London (Reuters): Oil rose for a second day on Thursday and briefly reached $ 66 a barrel, supported by expectations that a global supply glut is starting to ease and by fighting in Iraq.
The US Government’s supply report on Wednesday showed crude inventories declined for a third week. Stockpiles had been at record levels due to excess supply, raising concern that storage tanks could fill up.
Brent crude hit $ 66 a barrel and by 1253 GMT was up 49 cents at $ 65.52. US crude gained 49 cents at $ 59.47.
“Brent is getting a bit of impetus from the threat Islamic State is posing in Iraq,” said Christopher Bellew, senior broker at Jefferies Bache. “I can see prices moving up further from here on geopolitics towards $ 70.”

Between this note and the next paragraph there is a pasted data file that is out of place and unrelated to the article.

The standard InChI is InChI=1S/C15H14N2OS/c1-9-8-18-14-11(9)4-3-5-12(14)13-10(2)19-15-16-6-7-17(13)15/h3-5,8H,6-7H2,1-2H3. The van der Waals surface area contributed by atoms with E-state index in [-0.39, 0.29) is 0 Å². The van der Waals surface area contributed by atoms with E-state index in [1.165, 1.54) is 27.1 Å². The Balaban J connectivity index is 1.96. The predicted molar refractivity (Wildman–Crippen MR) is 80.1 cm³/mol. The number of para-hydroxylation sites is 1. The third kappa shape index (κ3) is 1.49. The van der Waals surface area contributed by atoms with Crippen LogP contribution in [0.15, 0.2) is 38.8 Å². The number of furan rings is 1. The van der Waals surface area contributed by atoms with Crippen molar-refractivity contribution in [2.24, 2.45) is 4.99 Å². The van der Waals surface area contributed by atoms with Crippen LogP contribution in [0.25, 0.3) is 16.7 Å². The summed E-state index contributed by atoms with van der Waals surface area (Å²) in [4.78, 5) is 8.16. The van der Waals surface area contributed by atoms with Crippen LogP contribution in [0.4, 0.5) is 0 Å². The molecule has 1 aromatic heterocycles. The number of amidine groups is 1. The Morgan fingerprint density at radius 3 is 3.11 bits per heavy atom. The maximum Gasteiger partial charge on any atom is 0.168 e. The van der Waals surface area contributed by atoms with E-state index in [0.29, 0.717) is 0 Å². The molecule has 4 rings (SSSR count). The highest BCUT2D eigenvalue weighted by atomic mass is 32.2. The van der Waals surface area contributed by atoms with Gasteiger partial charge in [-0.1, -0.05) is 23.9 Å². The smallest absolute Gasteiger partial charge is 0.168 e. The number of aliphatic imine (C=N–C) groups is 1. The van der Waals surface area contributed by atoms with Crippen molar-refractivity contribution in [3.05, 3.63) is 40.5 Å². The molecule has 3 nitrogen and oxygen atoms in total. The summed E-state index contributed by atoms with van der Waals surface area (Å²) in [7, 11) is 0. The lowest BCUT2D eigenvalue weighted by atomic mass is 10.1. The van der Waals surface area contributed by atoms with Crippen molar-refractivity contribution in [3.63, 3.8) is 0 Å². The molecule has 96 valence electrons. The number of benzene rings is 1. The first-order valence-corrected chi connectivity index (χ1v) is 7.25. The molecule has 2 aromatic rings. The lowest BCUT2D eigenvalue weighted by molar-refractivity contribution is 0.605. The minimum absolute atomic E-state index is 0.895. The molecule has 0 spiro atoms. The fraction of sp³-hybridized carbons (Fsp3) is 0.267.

In Iraq, the city of Ramadi fell to Islamic State on Sunday in the most significant setback for Iraqi security forces in nearly a year. On Thursday, Iraqi forces said they thwarted a third attempt by the militants to break through their defensive lines east of the city.
Such attacks raise concern about the stability of oil flows from Iraq - OPEC’s second-largest producer - but the insurgency has yet to affect its exports.